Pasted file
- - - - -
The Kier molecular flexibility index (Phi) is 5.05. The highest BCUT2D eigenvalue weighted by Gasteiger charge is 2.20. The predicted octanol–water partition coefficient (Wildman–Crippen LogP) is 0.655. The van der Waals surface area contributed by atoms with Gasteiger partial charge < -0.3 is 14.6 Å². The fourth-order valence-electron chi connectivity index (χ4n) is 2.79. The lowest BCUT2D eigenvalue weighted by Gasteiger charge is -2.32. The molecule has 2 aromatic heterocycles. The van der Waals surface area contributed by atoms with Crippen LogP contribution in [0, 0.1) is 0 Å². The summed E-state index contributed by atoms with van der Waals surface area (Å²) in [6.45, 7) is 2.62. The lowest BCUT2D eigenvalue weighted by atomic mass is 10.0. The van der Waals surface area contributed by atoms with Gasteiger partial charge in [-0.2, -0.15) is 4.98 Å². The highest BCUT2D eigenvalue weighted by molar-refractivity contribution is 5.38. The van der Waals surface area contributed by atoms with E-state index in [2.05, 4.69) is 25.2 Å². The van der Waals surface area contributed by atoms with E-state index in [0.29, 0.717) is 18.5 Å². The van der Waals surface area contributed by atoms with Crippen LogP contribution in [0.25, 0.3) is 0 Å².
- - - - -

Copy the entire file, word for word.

The Kier molecular flexibility index (Phi) is 5.05. The highest BCUT2D eigenvalue weighted by Gasteiger charge is 2.20. The predicted octanol–water partition coefficient (Wildman–Crippen LogP) is 0.655. The van der Waals surface area contributed by atoms with Gasteiger partial charge < -0.3 is 14.6 Å². The fourth-order valence-electron chi connectivity index (χ4n) is 2.79. The lowest BCUT2D eigenvalue weighted by Gasteiger charge is -2.32. The molecule has 2 aromatic heterocycles. The van der Waals surface area contributed by atoms with Crippen LogP contribution in [0, 0.1) is 0 Å². The summed E-state index contributed by atoms with van der Waals surface area (Å²) in [6.45, 7) is 2.62. The lowest BCUT2D eigenvalue weighted by atomic mass is 10.0. The van der Waals surface area contributed by atoms with Gasteiger partial charge in [-0.2, -0.15) is 4.98 Å². The highest BCUT2D eigenvalue weighted by molar-refractivity contribution is 5.38. The van der Waals surface area contributed by atoms with E-state index in [2.05, 4.69) is 25.2 Å². The van der Waals surface area contributed by atoms with E-state index in [0.29, 0.717) is 18.5 Å². The van der Waals surface area contributed by atoms with Crippen LogP contribution in [0.25, 0.3) is 0 Å².